Cairn’s recent deal with Flowstream gives us another data point to examine cost of capital in the industry. What is the implied cost of capital for Cairn from this deal?
Cairn’s recent deal with Flowstream gives us another data point to examine cost of capital in the industry.
From Cairn’s preliminary announcement
“On 2 March 2017, the Group secured funding of US$75m from FlowStream in exchange for the proceeds from 4.5% of Kraken production. FlowStream’s entitlement to Kraken production reduces to 1.35% if FlowStream achieves a 10% return and reduces to 0.675% after FlowStream achieves a 15% return. An additional tranche of US$125m in return for a further proceeds from production across Kraken and Catcher is available, subject to mutual consent, at Cairn’s option. FlowStream’s sole recourse for the funding is to its production from the assets. The agreement is subject to approval from the UK Oil and Gas Authority.”
So what return does Flowstream achieve from this investment?
Given the terms of the deal, the return is simply a function of the production (we assume the profile below) and prevailing oil prices.
We assume Kraken production comes online in H2 2017, although the rate is 40mbbld. Production therefore averages 20mbbld
Calculating the IRRs for Flowstream under different oil prices scenarios gives us the following chart. This implies that Flowstream is likely to make an IRR over the life of the field of 20-30%. One would have to be fairly pessimistic on both oil prices and production for an IRR to be much lower than 20% over the project lifetime. The forward curve in March of $56/bbl in 2023 produces a 25% IRR.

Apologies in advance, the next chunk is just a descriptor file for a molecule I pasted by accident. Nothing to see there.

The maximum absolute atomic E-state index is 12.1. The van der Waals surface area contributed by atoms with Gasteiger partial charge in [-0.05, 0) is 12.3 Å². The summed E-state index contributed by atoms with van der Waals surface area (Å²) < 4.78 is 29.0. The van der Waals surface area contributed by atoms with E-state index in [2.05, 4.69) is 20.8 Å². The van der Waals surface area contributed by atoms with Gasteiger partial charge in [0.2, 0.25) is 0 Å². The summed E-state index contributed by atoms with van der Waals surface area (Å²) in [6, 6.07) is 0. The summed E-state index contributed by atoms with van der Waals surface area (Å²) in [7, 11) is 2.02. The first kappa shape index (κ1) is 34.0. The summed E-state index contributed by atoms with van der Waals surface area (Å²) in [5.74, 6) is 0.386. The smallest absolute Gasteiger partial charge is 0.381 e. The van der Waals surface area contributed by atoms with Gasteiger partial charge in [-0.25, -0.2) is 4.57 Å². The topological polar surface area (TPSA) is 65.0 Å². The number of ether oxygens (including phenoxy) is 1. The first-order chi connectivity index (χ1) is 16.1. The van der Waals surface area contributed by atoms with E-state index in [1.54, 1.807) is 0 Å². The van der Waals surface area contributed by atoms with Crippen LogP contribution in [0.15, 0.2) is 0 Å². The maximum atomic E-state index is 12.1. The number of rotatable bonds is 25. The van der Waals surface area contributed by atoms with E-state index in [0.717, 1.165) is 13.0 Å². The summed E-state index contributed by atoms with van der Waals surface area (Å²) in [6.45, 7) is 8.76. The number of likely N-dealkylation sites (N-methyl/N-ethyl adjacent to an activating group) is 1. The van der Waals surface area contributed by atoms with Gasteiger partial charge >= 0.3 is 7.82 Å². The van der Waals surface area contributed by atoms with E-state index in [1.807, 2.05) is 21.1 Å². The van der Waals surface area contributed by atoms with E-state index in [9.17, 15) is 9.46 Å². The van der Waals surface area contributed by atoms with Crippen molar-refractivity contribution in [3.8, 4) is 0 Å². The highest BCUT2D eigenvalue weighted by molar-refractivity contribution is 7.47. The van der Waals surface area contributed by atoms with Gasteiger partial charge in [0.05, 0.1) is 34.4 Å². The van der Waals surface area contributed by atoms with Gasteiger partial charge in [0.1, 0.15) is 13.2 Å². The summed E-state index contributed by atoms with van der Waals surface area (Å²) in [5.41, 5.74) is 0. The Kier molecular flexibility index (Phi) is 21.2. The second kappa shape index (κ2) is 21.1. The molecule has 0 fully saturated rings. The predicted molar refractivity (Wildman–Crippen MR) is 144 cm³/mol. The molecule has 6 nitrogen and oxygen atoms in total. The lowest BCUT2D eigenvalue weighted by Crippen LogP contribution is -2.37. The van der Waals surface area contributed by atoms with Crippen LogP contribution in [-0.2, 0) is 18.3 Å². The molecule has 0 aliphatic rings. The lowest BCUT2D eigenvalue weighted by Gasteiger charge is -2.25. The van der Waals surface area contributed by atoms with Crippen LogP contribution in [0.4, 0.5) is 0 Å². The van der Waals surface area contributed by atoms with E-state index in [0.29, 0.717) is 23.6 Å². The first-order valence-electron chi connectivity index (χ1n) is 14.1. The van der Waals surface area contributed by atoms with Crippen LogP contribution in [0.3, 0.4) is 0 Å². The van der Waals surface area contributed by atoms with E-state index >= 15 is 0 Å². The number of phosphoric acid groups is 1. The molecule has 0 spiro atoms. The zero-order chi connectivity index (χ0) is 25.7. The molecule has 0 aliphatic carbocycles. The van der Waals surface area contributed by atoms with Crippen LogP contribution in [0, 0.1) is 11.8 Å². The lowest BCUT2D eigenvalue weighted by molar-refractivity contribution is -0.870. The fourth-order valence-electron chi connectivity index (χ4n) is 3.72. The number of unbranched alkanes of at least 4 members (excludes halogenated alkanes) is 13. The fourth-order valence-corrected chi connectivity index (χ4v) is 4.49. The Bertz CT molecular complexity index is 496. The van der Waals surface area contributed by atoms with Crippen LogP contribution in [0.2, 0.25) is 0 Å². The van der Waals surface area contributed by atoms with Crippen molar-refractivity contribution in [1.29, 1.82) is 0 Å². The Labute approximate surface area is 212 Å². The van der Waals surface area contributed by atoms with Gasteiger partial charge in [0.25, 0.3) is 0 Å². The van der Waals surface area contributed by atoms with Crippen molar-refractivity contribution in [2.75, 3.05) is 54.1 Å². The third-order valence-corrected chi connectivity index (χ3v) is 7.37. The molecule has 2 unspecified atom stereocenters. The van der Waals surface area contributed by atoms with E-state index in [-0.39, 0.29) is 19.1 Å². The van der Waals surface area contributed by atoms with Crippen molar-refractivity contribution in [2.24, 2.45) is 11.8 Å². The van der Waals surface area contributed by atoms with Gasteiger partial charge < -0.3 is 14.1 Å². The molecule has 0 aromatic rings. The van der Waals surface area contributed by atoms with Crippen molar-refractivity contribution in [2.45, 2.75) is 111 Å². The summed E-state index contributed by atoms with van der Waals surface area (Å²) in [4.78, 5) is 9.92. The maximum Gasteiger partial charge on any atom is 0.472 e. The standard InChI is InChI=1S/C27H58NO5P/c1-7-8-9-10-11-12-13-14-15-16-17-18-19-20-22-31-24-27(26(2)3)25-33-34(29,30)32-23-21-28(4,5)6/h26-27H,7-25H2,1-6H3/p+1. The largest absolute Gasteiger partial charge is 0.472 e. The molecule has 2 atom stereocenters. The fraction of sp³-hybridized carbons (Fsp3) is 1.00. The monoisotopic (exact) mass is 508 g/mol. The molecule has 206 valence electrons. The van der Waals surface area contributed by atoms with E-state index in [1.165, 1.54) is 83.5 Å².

This produces an additional data point for our E&P funding path. Points from this small but growing dataset indicate that industry funding is not getting any cheaper.
This seems like a hefty price for Cairn to sacrifice, and on the surface it is. However, it is worth bearing in mind that it paid very little for the additional 4.5% interest in 2016 and therefore the unlevered cashflows from this additional interest suggest returns of more than 50%. Within this frame, a deal that implying a cost of capital/funding of 25% (for a very small portion of the overall project funding) is very palatable. The deal is also not particularly tax-efficient (at least as we understand it) as it is not tax deductable.
It is worth noting that Cairn has $350-400m of RBL (undrawn), where the interest rate is likely to be less than 10%, and it has significant cash resources, so we are not sure why it sought such an expensive financing solution.